The Culture Secretary and The Duke of Cambridge have joined some of Britain’s biggest sport stars to discuss the issue of mental health across UK sport, as elite athletes and many of the wider population return to work following an easing of lockdown restrictions.
The virtual roundtable saw Oliver Dowden and The Duke joined by British sporting greats who together have accumulated more than 400 caps for their country, 17 gold medals at Olympic or Paralympic Games, seven grand slams, and won a Davis Cup and Rugby World Cup.
Many of those who attended spoke about their own personal experiences and how maintaining good mental health helped them be better athletes. Drawing upon their careers and work in sport, broadcasting and charities, the discussion was an opportunity to share perspectives on the barriers that have previously prevented some sportspeople from identifying and accessing the support they need, and how there is a generational shift on attitudes to this issue which is helping our future stars.
They also discussed how elite sport could lead the way in supporting the mental and physical health of the wider population, as coronavirus lockdown restrictions are eased and those who cannot work from home return to their workplaces where it is safe to do so.
Those who attended included former Arsenal and Lionesses footballer Alex Scott, England’s 2003 Rugby World Cup-winning fly half Jonny Wilkinson, and the most successful female Paralympians and Winter Olympians of all time, Dame Sarah Storey and Lizzy Yarnold.
Seven-time grand slam doubles winner and Davis Cup champion Jamie Murray, multi-medal winning Paralympic swimmer Ellie Simmonds, former Tottenham Hotspur captain and England international Ledley King, and Team GB and England international hockey player and Olympic gold medallist Maddie Hinch also joined the video call alongside representatives from UK Sport, Sport England and mental health charity Mind.
The roundtable was convened to inform a review of the Government’s Mental Health and Elite Sport Action Plan as well as the continuing work on the return of competitive elite sport and opportunities being explored to use sport in promoting messages around mental health.
Oliver Dowden, Secretary of State for Digital, Culture, Media and Sport, said:
Looking after our mental health is as important as our physical health, particularly through the pandemic which has brought about additional stress and change.
The resumption of sport behind closed doors coincides with many people returning to work too, so it’s a good time to make sure everyone knows support is available.
It was great to be joined by HRH the Duke of Cambridge, mental health organisations and some of the biggest names in British sport to talk about mental health. Sport is leading the way in this important conversation, and I pay tribute to football and the Duke for leading a generational shift to attitudes on mental health.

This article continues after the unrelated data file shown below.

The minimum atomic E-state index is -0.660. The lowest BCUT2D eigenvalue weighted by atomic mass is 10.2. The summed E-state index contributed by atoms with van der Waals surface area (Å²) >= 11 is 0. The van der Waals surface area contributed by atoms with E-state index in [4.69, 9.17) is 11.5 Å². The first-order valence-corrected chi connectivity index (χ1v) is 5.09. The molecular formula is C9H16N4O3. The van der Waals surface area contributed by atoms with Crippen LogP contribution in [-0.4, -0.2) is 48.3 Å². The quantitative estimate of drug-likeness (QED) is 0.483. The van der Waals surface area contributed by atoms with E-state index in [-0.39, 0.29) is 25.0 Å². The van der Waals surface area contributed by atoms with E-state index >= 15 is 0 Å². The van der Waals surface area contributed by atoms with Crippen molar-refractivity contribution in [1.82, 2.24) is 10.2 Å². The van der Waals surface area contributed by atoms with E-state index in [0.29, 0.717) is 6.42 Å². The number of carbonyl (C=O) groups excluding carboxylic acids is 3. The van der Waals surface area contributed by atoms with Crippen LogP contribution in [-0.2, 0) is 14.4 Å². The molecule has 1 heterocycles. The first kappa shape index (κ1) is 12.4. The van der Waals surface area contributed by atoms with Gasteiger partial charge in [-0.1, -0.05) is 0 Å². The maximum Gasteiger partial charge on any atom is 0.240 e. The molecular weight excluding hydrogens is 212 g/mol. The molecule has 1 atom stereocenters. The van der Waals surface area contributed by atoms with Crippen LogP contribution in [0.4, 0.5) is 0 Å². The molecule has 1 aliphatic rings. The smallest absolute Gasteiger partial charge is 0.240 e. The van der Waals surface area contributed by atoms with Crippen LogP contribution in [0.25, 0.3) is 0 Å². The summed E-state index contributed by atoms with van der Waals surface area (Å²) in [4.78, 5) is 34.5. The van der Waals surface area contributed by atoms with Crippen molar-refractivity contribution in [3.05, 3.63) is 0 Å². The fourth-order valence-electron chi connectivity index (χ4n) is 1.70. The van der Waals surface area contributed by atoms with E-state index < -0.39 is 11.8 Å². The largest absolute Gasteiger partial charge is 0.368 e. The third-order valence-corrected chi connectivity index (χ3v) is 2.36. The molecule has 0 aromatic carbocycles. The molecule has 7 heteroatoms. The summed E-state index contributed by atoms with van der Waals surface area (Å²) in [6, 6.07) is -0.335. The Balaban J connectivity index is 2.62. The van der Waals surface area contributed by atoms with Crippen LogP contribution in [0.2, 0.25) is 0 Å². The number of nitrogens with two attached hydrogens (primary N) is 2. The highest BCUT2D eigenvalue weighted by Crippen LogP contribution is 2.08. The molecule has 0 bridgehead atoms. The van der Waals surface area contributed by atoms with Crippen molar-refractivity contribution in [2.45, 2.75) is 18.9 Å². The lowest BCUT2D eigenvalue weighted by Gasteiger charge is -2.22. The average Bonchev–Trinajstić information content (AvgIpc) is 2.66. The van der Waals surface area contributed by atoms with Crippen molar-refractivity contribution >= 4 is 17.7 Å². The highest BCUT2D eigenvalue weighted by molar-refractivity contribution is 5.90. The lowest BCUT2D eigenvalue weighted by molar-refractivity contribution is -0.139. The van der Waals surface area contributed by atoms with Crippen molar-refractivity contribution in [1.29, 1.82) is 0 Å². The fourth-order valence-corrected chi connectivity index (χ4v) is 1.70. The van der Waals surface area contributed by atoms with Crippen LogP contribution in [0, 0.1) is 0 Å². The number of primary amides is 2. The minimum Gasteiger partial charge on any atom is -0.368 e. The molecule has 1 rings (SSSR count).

During the call, The Duke of Cambridge said:
Through the Heads Up campaign, the football community has come together to do its part in driving lasting change by encouraging people to open up about their mental wellbeing, at the same time as embedding a mentally healthy culture across the sport.
I believe that there is more we can do collectively to ensure this is replicated across all of sport. And that is why I am so happy to be here with you all to discuss how we can make that a reality. We have a unique opportunity to use the tragedy of the pandemic to bring about positive change. As the sporting world begins to return it is vital that we talk about the mental wellbeing of our sportspeople and fans.
The Duke reiterated on the call the importance of embedding a mentally healthy culture within sport, explaining that in due course, the football family will be coming together around a joint commitment to making football a mentally healthy environment for all, as a legacy of the Heads Up campaign.
Paul Farmer CBE, Chief Executive of Mind, said:
We’ve all come to understand the importance of looking after our mental health during difficult times. Mind’s support of the Heads Up campaign, our work with the EFL, and with organisations across the sports sector, shows that attitudes around mental health are beginning to change.
This is a vital moment to work with all elite sports bodies and sports professionals themselves to ensure that the support available for their mental health is on a par with physical health. We are also keen to see the necessary investment and resources to achieve this prioritised accordingly.
The importance of the mental health of elite athletes was highlighted in government guidance supporting both the return to training for elite and professional athletes and the return to competitive top level sport behind closed doors on June 1, announced by the Culture Secretary.
The Government’s Mental Health and Elite Sport Action Plan, published in October 2018, was also informed by athletes, sports and mental health organisations. It has improved mental health education and training across elite sport, and is ensuring parity with physical health is promoted. Access to confidential sources of support and training delivered by mental health ambassadors is now commonplace across the sector.
Spearheaded by The Duke of Cambridge, the ‘Heads Up’ campaign, launched by the Football Association (FA) and Heads Together, is using the popularity of football to change the conversation on mental health and signpost support for those in need. On Friday the FA announced that this season’s FA Cup Final, provisionally scheduled to take place on Saturday 1 August 2020, will be renamed the ‘Heads Up FA Cup Final.’